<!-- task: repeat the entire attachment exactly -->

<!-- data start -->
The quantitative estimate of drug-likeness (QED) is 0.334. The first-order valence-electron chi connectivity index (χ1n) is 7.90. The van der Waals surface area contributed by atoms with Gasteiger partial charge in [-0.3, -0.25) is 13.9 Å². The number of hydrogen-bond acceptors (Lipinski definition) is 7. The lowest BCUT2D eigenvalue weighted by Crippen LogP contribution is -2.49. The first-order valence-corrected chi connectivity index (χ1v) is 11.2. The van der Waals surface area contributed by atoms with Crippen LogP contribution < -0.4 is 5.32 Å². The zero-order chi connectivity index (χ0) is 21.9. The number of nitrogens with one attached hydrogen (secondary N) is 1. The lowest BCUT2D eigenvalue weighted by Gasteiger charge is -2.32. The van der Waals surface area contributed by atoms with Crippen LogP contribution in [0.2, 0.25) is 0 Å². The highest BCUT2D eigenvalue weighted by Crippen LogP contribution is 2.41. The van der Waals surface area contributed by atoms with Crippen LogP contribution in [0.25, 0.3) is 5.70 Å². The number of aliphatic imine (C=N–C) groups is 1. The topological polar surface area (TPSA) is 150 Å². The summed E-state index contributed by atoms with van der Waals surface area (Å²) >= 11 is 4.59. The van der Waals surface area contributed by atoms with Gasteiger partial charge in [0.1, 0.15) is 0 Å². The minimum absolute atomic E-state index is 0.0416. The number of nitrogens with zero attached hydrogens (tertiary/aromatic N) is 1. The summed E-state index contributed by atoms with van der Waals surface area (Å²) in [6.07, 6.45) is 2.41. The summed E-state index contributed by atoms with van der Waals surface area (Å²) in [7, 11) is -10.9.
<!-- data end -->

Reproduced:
The quantitative estimate of drug-likeness (QED) is 0.334. The first-order valence-electron chi connectivity index (χ1n) is 7.90. The van der Waals surface area contributed by atoms with Gasteiger partial charge in [-0.3, -0.25) is 13.9 Å². The number of hydrogen-bond acceptors (Lipinski definition) is 7. The lowest BCUT2D eigenvalue weighted by Crippen LogP contribution is -2.49. The first-order valence-corrected chi connectivity index (χ1v) is 11.2. The van der Waals surface area contributed by atoms with Crippen LogP contribution < -0.4 is 5.32 Å². The zero-order chi connectivity index (χ0) is 21.9. The number of nitrogens with one attached hydrogen (secondary N) is 1. The lowest BCUT2D eigenvalue weighted by Gasteiger charge is -2.32. The van der Waals surface area contributed by atoms with Crippen LogP contribution in [0.2, 0.25) is 0 Å². The highest BCUT2D eigenvalue weighted by Crippen LogP contribution is 2.41. The van der Waals surface area contributed by atoms with Crippen LogP contribution in [0.25, 0.3) is 5.70 Å². The number of aliphatic imine (C=N–C) groups is 1. The topological polar surface area (TPSA) is 150 Å². The summed E-state index contributed by atoms with van der Waals surface area (Å²) >= 11 is 4.59. The van der Waals surface area contributed by atoms with Gasteiger partial charge in [0.1, 0.15) is 0 Å². The minimum absolute atomic E-state index is 0.0416. The number of nitrogens with zero attached hydrogens (tertiary/aromatic N) is 1. The summed E-state index contributed by atoms with van der Waals surface area (Å²) in [6.07, 6.45) is 2.41. The summed E-state index contributed by atoms with van der Waals surface area (Å²) in [7, 11) is -10.9.